Substance Abuse Prevention Collaborative (SAPC)
The SAPC grant is a 3 year, $300,000 grant from the Massachusetts Department of Public Health's Bureau of Substance Abuse Services was awarded to Hudson in 2015 and is a regional grant encompassing Hudson, Framingham, Natick, Ashland, Northborough and Southborough. The grant is overseen by the Regional Youth Substance Abuse Prevention Coordinator, Jessica Healy.
The grant addresses underage drinking prevention throughout the state, but our role is to prevent this in the 6 towns served.
Why underage drinking prevention?
According to the Center for Disease Control and Prevention:
Underage drinking results in over 4300 deaths per year
The 12-20 year old population consumes 11% of the total alcohol consumed in the US
Underage drinkers consume more drinks per sitting than adults
Binge drinking (5 or more drinks in a 2 hour period) is more common than youth
90% of youth alcohol use in the US is in the form of binge drinking
Someone who begins alcohol use before the age of 15 is 40% more likely to develop addiction to drugs and/or alcohol.
Underage drinking cost tax payers more than $249 billion in 2010 alone
Alcohol can have serious impacts on youth health.
- Blocks learning.
- Disrupts sleep cycles. Brain activity during sleep is important for learning and memory functions. What youth learn during the day is imprinted on the brain during sleep. Alcohol impairs the quality of sleep and can significantly diminish a person’s ability to learn and remember, even after intoxication has worn off.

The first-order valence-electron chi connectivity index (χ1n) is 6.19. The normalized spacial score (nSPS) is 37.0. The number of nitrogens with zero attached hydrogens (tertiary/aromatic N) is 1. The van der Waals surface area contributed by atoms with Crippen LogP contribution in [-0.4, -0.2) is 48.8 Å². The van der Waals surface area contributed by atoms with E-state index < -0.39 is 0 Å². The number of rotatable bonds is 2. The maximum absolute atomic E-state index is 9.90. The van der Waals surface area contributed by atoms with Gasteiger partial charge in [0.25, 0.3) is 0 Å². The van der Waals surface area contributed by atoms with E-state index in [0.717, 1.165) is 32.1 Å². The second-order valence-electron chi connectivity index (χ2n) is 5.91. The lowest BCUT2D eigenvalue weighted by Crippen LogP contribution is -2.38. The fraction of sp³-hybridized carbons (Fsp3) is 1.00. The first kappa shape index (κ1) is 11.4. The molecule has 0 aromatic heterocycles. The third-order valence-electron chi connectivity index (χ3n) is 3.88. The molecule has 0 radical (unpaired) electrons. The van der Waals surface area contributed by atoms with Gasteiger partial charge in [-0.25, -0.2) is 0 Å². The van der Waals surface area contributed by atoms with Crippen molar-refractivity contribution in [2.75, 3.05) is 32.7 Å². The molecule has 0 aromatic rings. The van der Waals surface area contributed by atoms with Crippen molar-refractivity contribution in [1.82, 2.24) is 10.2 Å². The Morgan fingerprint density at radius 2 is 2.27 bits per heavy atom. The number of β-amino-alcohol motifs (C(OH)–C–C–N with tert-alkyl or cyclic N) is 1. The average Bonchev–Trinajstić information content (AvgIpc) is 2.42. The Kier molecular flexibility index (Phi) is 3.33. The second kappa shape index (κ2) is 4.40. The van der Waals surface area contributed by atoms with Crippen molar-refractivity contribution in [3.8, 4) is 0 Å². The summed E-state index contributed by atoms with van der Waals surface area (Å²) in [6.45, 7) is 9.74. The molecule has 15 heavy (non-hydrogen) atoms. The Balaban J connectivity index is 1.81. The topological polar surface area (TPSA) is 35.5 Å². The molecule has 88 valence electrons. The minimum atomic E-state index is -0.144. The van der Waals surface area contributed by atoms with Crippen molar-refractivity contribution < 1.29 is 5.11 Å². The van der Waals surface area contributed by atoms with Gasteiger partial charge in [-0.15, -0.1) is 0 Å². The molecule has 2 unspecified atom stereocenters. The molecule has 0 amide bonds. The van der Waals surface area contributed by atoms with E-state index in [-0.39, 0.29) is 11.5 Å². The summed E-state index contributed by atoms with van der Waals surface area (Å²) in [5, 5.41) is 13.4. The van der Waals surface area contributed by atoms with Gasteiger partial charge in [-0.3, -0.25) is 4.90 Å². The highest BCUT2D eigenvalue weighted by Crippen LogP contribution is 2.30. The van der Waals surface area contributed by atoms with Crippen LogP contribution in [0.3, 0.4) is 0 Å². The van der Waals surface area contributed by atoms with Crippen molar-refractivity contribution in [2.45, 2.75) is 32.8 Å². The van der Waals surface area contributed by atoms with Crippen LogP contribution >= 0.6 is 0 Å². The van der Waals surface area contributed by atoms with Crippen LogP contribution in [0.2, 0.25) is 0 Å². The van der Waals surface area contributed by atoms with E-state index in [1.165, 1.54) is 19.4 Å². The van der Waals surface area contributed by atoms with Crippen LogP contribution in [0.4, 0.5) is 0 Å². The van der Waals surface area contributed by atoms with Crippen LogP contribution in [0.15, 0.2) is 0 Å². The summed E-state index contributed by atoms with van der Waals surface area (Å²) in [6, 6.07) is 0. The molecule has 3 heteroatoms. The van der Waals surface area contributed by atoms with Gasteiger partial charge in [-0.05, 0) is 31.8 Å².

- Appears less sedating in adolescents than adults. When under the influence of alcohol, youth may be more likely than adults to stay up later, keep drinking, and have the perception that they are ok to drive.
- Visit NIAAA or The Science Inside Alcohol for more information on the effects of alcohol.
What are the consequences of underage drinking?
- 5,000 people under age 21 die each year from alcohol-related car crashes, homicides, suicides, alcohol poisoning, and other injuries such as falls, burns, and drowning.
- In 2008, more than 190,000 people under age 21 visited an emergency room for alcohol-related injuries.
- Drinking can cause youth to make poor decisions, which can result in risky behavior (i.e. drinking and driving, sexual activity, or violence).
- Youth who drink are more likely to carry out or be the victim of sexual assault.
- Brain development continues into a person’s twenties. Alcohol can affect this development, and contribute to a variety of problems. For more information on the developing brain, visit National Institute of Mental Health and PBS Frontline Inside the Teen Brain.
What are some signs of underage drinking?
- Academic and/or behavioral problems.
- Changing groups of friends.
- Less interest in activities and/or appearance.
- Finding alcohol among a young person’s things or smelling alcohol on their breath.
- Slurred speech.
- Coordination problems.
- Memory and/or concentration problems.